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Hash marks are short lines, running perpendicular to sidelines or sideboards, used to mark locations, primarily in sports.
Usage in ice hockeyEdit
In ice hockey, the hash marks are two pairs of parallel lines on either side of the face-off circles in both ends of the rink. Players must remain on their team's side of the hash mark nearest their own goal during a face-off until the puck hits the ice.
Usage in gridiron footballEdit
In US football and Canadian football, the hash marks are two rows of lines near the middle of the field that are parallel to the side lines. These small lines (4-inches wide by 2-feet long) are used to mark the 1-yard sections between each of the 5-yard lines, which go from sideline to sideline. All plays start with the ball on or between the hash marks. That is, if the ball is downed in between a hash mark and the nearest sideline, it must be placed on that hash mark for the next play.
The hashmarks in that indoor 1932 playoff game were originally 10 yards from the sideline, and that width was adopted by the NFL for the 1933 season. It was increased to 15 yards (70 feet apart) in 1935, 20 yards (40 ft apart) in 1945, and to the current 23 yards, 1 foot, 9 inches (18½ ft apart) in 1972.
In most forms of professional football in the U.S., including the National Football League and most forms of indoor football, the hash marks are in line with the goal posts, both being 18 feet 6 inches apart in the NFL and between 9 and 10 feet in indoor football. High school football, college football and Canadian football have hash marks significantly wider than the goal posts. The college football standard, which was the previous standard in the NFL (1945–1971), is 40 feet apart, (20 yards from the sidelines) introduced in 1993. Previously, the college width was the same as the high school standard, at one-third of the width of the field (531⁄3 feet).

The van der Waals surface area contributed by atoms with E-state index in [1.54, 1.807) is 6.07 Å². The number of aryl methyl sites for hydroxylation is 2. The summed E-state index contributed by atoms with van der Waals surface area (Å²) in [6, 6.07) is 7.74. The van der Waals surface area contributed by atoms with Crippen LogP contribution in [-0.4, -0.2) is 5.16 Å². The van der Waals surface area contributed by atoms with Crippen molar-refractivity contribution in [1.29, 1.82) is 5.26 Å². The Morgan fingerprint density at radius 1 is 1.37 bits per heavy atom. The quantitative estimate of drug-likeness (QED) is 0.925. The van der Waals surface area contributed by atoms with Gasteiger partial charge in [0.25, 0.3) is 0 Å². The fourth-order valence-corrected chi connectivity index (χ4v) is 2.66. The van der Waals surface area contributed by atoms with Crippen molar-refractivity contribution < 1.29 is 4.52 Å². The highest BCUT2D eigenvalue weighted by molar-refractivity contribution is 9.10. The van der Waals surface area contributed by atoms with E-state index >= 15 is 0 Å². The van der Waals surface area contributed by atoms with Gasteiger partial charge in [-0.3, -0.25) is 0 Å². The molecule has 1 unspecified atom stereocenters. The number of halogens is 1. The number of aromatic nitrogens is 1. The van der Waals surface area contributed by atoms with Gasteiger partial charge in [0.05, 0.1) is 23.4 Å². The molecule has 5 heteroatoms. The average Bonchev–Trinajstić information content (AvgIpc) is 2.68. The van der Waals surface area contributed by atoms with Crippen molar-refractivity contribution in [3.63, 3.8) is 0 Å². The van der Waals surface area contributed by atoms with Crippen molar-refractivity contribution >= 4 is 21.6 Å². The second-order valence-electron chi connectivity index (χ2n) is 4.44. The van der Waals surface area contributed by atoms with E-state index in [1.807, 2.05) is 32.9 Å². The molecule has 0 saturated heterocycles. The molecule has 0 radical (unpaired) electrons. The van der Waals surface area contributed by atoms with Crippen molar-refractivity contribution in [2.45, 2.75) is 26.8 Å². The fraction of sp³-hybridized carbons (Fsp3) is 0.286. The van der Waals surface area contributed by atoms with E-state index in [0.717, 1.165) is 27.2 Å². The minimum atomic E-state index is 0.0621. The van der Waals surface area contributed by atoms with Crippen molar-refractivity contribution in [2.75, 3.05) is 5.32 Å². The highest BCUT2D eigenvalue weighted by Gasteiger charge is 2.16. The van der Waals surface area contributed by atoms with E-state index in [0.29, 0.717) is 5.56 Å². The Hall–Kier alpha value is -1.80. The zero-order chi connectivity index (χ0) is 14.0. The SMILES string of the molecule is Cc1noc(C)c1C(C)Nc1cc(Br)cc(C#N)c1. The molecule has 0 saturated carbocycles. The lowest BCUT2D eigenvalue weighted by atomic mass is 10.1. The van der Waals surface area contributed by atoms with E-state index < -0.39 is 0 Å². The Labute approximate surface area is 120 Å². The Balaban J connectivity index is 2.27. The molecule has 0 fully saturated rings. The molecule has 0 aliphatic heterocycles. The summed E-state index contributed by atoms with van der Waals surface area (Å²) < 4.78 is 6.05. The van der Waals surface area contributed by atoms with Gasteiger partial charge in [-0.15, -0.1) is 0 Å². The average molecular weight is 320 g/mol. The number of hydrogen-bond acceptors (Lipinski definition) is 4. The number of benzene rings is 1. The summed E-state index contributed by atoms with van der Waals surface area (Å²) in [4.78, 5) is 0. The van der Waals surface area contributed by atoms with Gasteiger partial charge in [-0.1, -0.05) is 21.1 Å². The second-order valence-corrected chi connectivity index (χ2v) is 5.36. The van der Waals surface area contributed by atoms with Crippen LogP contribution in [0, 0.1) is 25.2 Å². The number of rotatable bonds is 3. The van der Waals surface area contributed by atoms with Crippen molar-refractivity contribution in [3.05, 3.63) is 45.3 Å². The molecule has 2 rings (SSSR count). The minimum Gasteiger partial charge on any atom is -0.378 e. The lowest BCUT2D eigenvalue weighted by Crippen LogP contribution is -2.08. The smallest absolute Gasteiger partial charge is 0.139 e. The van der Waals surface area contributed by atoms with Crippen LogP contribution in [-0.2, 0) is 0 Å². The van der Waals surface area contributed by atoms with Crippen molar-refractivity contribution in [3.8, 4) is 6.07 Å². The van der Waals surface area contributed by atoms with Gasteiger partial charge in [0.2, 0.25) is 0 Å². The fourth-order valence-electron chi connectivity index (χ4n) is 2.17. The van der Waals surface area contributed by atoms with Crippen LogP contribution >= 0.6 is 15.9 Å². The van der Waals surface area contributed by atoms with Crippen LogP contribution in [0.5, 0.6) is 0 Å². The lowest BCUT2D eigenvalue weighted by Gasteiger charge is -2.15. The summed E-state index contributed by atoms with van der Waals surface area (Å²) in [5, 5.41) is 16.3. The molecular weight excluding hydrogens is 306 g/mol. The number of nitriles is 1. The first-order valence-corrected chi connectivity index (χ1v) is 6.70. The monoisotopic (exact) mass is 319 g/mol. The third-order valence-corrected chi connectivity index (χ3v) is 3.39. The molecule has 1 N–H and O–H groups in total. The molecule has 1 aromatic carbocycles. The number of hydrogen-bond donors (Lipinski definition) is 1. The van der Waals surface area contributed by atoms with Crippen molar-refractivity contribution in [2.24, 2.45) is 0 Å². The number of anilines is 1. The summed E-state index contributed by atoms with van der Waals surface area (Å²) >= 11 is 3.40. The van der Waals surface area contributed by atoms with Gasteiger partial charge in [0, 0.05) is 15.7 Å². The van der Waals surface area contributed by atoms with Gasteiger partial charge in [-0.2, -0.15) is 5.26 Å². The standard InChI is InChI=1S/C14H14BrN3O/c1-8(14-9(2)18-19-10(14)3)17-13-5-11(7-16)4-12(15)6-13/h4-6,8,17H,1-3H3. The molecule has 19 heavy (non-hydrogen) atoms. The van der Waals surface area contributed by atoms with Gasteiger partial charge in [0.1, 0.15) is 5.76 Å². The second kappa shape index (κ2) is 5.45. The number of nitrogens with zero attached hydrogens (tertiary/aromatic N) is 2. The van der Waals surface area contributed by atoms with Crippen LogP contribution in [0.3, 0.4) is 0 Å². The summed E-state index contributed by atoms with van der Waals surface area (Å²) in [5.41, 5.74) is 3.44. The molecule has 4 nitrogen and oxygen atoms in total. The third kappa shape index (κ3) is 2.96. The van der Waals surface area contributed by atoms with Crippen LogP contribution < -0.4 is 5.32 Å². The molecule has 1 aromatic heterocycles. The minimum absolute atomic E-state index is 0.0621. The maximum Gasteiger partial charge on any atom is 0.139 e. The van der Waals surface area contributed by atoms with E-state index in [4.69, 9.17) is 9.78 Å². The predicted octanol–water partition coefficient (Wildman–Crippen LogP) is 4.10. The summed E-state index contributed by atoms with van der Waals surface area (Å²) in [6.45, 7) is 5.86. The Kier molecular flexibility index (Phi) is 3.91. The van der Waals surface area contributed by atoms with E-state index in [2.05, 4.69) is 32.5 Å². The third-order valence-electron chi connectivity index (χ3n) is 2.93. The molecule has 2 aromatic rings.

The Canadian standard is 51 feet in width, 24 yards from each sideline. A Canadian football field width is 65 yards (195 feet), 35 feet wider than those in the United States.
- "Owners give offense big seven-yard boost". Rome News-Tribune. Georgia. Associated Press. March 24, 1972. p. 6A.
- "High On The Hash". Sports Illustrated. (CNN). August 28, 1972.
- Chaptman, Dennis (March 26, 1993). "Moving hash marks should open offenses". Milwaukee Journal. p. C2.
- Clark, Bob (September 2, 1993). "New rules to keep coaches on toes". Eugene Register-Guard. Oregon. p. 9F.
- "CFL Official Playing Rules 2011" (PDF). Canadian Football League. pp. 8, 12. Archived from the original (PDF) on 11 May 2012. Retrieved 5 August 2013.
The field shall be 110 yards long by 65 yards wide [...] Twenty-four yards in from each sideline each 5-yard stripe shall be marked by a short cross stripe parallel to the sidelines (Hash Marks).
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